Russian Dachas: How the humble summer cottage became an institution

Russian Dachas: How the humble summer cottage became an institution
By Anastasia Kurnosova & Alice Tidey
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Dachas, traditionally a small summer cottages, have through the centuries become a real institution for Russia's mainly urban-dwelling population.


Russian cities, in particular Moscow, are renowned for their traffic jams which are especially atrocious on Friday and Sunday nights.

That's partly because city-dwellers are rushing to get to their "dacha", a traditional holiday home, for a relaxing weekend in the countryside.

These dachas have become a real institution but the concept seemingly disappeared on January 1 when a new law kicked in.

Passed in 2017, the law aimed to update and simplify complicated rules about dachas. One of the key measures was to reduce the number of different types of dachas people can own from a confusing nine to just two.

What is a dacha?

The concept dates back to the 17th century when tsars started rewarding their most trusted advisors and military personnel by giving ("dalat" in Russian) them plots of land.

By the 18th century, the nobility had fully embraced the concept, building elaborate, beautifully-detailed wooden houses from where they could entertain at the weekend and during the summer.

They then became more and more democratised in the late 19th century when the middle class also took to escaping the city at the weekend — although they could only rent the dachas — after famed writers including Alexander Pushkin and Anton Chekhov mentioned the country houses in their works.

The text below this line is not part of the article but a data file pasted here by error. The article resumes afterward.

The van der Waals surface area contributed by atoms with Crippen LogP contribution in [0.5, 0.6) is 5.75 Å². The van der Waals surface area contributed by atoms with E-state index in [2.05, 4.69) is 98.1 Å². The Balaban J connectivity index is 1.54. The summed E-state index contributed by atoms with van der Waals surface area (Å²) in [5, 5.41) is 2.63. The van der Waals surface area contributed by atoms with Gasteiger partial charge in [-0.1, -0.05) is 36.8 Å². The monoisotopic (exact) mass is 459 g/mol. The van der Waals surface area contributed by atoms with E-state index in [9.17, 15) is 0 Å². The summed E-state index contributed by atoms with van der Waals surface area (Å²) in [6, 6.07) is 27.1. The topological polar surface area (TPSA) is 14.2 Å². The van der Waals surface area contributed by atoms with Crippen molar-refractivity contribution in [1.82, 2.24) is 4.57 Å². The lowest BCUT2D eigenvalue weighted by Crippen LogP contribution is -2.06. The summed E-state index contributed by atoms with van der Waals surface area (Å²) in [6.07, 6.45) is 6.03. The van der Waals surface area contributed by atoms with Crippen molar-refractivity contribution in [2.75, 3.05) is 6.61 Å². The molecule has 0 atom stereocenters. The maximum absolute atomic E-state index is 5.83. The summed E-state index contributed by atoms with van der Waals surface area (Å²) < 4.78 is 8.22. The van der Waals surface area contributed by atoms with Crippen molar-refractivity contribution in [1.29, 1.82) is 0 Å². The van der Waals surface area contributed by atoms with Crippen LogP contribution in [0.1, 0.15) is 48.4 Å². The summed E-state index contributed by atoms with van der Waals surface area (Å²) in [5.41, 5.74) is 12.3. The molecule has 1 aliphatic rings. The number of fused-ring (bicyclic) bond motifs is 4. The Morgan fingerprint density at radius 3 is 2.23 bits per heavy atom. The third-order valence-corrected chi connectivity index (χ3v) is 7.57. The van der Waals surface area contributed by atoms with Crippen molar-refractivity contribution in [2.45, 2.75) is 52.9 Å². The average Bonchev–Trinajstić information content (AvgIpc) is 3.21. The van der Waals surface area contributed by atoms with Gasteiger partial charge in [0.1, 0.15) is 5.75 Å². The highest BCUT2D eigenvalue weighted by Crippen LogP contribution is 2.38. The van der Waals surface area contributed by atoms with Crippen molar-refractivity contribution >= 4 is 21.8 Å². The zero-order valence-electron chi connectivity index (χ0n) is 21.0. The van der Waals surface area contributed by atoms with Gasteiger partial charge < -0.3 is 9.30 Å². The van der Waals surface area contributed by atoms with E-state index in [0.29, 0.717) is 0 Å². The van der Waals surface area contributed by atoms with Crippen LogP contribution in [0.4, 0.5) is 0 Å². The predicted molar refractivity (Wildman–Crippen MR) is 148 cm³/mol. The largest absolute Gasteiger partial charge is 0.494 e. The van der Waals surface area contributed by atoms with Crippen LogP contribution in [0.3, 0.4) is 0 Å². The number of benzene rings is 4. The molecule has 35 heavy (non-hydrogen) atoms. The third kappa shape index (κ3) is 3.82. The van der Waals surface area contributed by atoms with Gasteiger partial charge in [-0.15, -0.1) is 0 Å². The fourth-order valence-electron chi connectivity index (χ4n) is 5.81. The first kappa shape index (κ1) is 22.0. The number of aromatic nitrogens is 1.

But the government started regulating them more firmly at the turn of the 20th century as the country went through its 1917 Revolution, followed by the two World Wars, severely depleting food resources and triggering several famines.

The main measure was to restrict the amount of land people could own to 0.06 hectares which the government estimated was enough to grow vegetables for personal consumption but not enough to build big houses, thus ensuring workers stayed in cities.

Still, small wooden structures were built and whole villages, managed by the state, emerged. But dachas' purpose had changed: from being places of leisure, they had become areas of hard outdoor labour with gardening at the centre.

However, it was only from the 1960s that ordinary people could acquire one, although the merit-based process was arduous. Another 30 years had to pass before anyone could buy one.

What the law changes

Nowadays, the country of 145 million inhabitants has an estimated 60 million dachas dotted around.

The law that came into effect at the beginning of the year does away with most of the different categories which included non-profits farms, cooperatives and partnerships among others. Now only two types of dachas exist "gardening plots" and "vegetable farming plots."

The big difference being that residential buildings are only allowed on "gardening plots" while owners of "farming plots" can only erect technical buildings such as a barn or a greenhouse.

But perhaps the biggest changes of all is that "gardening plots" owners can now much more easily register their dachas as their permanent residence.

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